This is just as important as the titles but what this actually does is support the title. Colours and design create mood and affects emotions. Most persons make purchases based on emotions. So depending on the type of book and content, get a professional designer to work on the design that will enhance the title and create the mood that will influence buying. Colours and design must also be attractive and clean, not busy.
People’s minds are already busy with a lot of clutter in everyday life, so a busy design wouldn’t catch their attention. Clean lines, appropriate fonts and size for text, selective colours, and appropriate images are the best way to go. Remember the spine in all this as it is only the spine that will be seen on the shelf, and if the spine isn’t standing out enough, it will get lost among the many other books that compete for attention.
3. THE CONTENT
Great title, appealing colours, and attractive design with a lack in content is a no-no. Many persons have bought books, like I said, based on the exterior and regretted it because the content did not match what they saw on the outside. As they say, don’t judge a book by its cover. Well that can work both ways, right? Well in this case, I am referring to a book that didn’t live up to all it said or projected on the cover.
Spend the time to work on your material. Know your audience and give them what they need. Don’t be in a hurry to get the book published at the expense of getting bad reviews and testimonials just to make a quick buck or to call yourself an author. The reputation you anticipated won’t last, and it will take you time to do damage control to get over the ‘ole talk’ and build back a good reputation. Why go through all that? Just write and produce a manuscript that would do justice to the topic, as well as your audience, and make you proud to say it’s yours. Do it well and do it right the first time. Get professional editing done. Please do not do it yourself. You cannot edit your own book and it is not recommended. You can try to save some money, but it will cost you in the end.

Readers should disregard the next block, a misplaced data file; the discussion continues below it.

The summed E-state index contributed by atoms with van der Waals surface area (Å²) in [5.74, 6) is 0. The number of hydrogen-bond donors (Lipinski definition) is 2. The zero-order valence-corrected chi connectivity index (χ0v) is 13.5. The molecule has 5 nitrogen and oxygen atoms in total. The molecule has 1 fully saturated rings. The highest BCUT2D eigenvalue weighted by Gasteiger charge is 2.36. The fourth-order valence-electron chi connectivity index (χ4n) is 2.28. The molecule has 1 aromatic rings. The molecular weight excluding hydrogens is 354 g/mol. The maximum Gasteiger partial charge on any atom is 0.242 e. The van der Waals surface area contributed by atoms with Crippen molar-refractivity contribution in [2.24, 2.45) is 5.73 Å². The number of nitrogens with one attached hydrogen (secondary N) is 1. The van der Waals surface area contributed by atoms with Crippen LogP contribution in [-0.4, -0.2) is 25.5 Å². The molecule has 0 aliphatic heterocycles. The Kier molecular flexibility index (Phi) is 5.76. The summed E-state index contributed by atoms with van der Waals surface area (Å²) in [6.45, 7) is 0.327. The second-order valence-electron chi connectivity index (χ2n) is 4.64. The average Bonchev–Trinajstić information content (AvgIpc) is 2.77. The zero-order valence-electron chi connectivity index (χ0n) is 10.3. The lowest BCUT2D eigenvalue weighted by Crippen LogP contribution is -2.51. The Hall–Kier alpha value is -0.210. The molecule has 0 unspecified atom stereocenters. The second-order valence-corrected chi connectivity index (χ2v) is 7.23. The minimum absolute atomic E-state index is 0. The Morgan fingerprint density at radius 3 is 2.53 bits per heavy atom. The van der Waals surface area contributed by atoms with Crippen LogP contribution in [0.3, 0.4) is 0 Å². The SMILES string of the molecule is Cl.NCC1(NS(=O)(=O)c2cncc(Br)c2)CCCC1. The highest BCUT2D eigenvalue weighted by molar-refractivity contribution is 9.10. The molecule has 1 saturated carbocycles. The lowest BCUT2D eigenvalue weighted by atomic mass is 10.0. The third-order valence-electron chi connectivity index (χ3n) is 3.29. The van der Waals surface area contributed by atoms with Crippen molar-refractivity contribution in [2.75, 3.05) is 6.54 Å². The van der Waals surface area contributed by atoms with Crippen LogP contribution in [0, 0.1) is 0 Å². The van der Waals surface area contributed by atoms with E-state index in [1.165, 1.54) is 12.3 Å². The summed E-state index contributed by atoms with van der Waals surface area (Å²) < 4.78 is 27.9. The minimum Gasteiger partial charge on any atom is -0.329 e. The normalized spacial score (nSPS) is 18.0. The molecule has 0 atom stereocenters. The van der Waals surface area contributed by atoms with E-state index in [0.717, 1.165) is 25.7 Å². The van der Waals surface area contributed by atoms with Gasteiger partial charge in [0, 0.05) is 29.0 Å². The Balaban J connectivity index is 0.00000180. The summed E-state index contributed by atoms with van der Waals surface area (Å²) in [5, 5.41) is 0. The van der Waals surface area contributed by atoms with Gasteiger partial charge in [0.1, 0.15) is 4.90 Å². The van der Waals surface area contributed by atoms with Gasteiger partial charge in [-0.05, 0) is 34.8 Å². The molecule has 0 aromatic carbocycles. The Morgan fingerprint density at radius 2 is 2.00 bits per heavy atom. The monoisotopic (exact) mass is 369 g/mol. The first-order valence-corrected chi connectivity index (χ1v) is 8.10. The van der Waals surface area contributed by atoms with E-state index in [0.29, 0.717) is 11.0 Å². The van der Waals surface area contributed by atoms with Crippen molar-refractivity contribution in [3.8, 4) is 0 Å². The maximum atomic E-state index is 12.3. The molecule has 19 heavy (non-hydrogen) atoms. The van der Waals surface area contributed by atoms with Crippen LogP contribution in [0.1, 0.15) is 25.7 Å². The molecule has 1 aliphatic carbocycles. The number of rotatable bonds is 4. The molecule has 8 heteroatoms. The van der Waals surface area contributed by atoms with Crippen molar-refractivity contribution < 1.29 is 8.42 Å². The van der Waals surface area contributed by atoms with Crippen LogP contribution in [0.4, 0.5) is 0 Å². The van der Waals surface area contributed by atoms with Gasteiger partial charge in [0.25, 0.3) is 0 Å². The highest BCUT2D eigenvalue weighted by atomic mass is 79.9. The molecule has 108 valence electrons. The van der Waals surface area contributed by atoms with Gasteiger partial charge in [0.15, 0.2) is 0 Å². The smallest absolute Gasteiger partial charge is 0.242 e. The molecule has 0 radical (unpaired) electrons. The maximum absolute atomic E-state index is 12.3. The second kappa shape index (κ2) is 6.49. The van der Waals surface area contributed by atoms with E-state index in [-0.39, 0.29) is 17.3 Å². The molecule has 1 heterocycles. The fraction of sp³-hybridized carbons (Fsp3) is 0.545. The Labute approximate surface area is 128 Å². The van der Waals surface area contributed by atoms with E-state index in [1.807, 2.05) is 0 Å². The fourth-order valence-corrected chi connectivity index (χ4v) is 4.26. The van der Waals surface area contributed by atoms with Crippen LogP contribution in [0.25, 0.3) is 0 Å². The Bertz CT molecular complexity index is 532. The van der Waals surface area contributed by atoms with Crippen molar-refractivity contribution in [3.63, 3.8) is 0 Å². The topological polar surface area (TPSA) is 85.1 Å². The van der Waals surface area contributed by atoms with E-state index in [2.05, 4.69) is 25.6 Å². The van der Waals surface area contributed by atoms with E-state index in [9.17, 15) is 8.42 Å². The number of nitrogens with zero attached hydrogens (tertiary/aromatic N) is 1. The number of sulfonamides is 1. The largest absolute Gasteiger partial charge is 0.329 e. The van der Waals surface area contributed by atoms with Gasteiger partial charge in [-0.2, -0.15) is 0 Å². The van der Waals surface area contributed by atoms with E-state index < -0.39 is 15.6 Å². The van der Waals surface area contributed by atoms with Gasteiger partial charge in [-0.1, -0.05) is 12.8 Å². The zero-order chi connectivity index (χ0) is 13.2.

Those are the three top areas, in my opinion, that you need to focus on to make a good book. Anything else is bells and whistles and while they may be shiny objects to your audience, the reading public is quite intelligent and informed these days and discriminating in what it consumes and spend, money on. So follow the steps above and make the public’s purchase, and more so, its investment in your work and them worth their while.